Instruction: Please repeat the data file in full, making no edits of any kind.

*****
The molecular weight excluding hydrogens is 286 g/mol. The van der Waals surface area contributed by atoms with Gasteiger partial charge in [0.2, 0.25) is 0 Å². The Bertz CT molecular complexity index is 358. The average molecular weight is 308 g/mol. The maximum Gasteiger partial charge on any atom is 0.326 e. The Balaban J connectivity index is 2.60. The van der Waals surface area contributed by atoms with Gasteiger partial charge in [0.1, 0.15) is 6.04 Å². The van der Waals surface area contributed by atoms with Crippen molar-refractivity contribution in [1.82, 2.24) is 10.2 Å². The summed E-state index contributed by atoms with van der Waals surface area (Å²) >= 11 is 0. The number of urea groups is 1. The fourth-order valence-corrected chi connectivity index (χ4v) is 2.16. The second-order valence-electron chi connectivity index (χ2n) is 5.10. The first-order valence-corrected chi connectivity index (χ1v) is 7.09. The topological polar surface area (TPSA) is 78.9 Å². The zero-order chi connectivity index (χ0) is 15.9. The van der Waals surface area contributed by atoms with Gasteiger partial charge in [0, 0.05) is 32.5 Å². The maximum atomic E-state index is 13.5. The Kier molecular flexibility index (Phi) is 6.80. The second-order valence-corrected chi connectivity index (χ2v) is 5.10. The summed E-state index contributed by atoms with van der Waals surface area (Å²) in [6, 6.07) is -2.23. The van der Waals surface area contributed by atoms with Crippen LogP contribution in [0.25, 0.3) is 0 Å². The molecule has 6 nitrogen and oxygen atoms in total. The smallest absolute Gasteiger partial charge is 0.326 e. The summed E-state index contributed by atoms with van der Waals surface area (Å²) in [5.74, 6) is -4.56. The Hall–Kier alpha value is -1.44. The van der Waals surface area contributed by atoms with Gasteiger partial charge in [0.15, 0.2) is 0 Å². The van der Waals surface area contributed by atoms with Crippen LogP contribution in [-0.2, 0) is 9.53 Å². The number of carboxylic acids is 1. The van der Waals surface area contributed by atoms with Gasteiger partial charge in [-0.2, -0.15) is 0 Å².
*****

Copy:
The molecular weight excluding hydrogens is 286 g/mol. The van der Waals surface area contributed by atoms with Gasteiger partial charge in [0.2, 0.25) is 0 Å². The Bertz CT molecular complexity index is 358. The average molecular weight is 308 g/mol. The maximum Gasteiger partial charge on any atom is 0.326 e. The Balaban J connectivity index is 2.60. The van der Waals surface area contributed by atoms with Gasteiger partial charge in [0.1, 0.15) is 6.04 Å². The van der Waals surface area contributed by atoms with Crippen molar-refractivity contribution in [1.82, 2.24) is 10.2 Å². The summed E-state index contributed by atoms with van der Waals surface area (Å²) >= 11 is 0. The number of urea groups is 1. The fourth-order valence-corrected chi connectivity index (χ4v) is 2.16. The second-order valence-electron chi connectivity index (χ2n) is 5.10. The first-order valence-corrected chi connectivity index (χ1v) is 7.09. The topological polar surface area (TPSA) is 78.9 Å². The zero-order chi connectivity index (χ0) is 15.9. The van der Waals surface area contributed by atoms with Gasteiger partial charge in [0, 0.05) is 32.5 Å². The maximum atomic E-state index is 13.5. The Kier molecular flexibility index (Phi) is 6.80. The second-order valence-corrected chi connectivity index (χ2v) is 5.10. The summed E-state index contributed by atoms with van der Waals surface area (Å²) in [6, 6.07) is -2.23. The van der Waals surface area contributed by atoms with Crippen LogP contribution in [0.25, 0.3) is 0 Å². The molecule has 6 nitrogen and oxygen atoms in total. The smallest absolute Gasteiger partial charge is 0.326 e. The summed E-state index contributed by atoms with van der Waals surface area (Å²) in [5.74, 6) is -4.56. The Hall–Kier alpha value is -1.44. The van der Waals surface area contributed by atoms with Gasteiger partial charge in [0.15, 0.2) is 0 Å². The van der Waals surface area contributed by atoms with Crippen LogP contribution in [-0.2, 0) is 9.53 Å². The number of carboxylic acids is 1. The van der Waals surface area contributed by atoms with Gasteiger partial charge in [-0.2, -0.15) is 0 Å².